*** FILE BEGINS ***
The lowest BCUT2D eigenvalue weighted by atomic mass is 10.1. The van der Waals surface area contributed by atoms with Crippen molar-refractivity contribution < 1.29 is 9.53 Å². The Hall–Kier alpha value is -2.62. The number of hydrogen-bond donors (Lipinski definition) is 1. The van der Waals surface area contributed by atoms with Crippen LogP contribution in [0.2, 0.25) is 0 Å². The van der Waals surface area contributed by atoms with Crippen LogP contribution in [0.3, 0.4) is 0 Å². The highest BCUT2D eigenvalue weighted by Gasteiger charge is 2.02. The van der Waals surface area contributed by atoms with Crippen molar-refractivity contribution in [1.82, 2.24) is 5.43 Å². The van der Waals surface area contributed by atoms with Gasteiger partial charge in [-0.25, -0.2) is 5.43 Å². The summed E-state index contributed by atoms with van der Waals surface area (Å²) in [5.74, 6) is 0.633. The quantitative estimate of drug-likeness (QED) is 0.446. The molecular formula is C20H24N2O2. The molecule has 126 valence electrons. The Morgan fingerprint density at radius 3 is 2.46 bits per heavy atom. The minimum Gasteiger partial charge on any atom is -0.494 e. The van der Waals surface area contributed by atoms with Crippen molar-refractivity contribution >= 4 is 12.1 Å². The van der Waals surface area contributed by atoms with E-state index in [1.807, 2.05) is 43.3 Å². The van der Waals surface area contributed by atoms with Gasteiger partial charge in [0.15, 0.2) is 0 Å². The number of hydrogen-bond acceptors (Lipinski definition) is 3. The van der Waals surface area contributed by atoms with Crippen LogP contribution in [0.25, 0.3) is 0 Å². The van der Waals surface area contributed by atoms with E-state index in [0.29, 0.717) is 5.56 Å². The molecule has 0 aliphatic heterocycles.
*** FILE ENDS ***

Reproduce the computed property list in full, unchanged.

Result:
The lowest BCUT2D eigenvalue weighted by atomic mass is 10.1. The van der Waals surface area contributed by atoms with Crippen molar-refractivity contribution < 1.29 is 9.53 Å². The Hall–Kier alpha value is -2.62. The number of hydrogen-bond donors (Lipinski definition) is 1. The van der Waals surface area contributed by atoms with Crippen LogP contribution in [0.2, 0.25) is 0 Å². The van der Waals surface area contributed by atoms with Crippen LogP contribution in [0.3, 0.4) is 0 Å². The highest BCUT2D eigenvalue weighted by Gasteiger charge is 2.02. The van der Waals surface area contributed by atoms with Crippen molar-refractivity contribution in [1.82, 2.24) is 5.43 Å². The van der Waals surface area contributed by atoms with Gasteiger partial charge in [-0.25, -0.2) is 5.43 Å². The summed E-state index contributed by atoms with van der Waals surface area (Å²) in [5.74, 6) is 0.633. The quantitative estimate of drug-likeness (QED) is 0.446. The molecular formula is C20H24N2O2. The molecule has 126 valence electrons. The Morgan fingerprint density at radius 3 is 2.46 bits per heavy atom. The minimum Gasteiger partial charge on any atom is -0.494 e. The van der Waals surface area contributed by atoms with Crippen molar-refractivity contribution >= 4 is 12.1 Å². The van der Waals surface area contributed by atoms with E-state index in [1.807, 2.05) is 43.3 Å². The van der Waals surface area contributed by atoms with Gasteiger partial charge in [0.15, 0.2) is 0 Å². The number of hydrogen-bond acceptors (Lipinski definition) is 3. The van der Waals surface area contributed by atoms with Crippen LogP contribution in [0.25, 0.3) is 0 Å². The van der Waals surface area contributed by atoms with E-state index in [0.29, 0.717) is 5.56 Å². The molecule has 0 aliphatic heterocycles.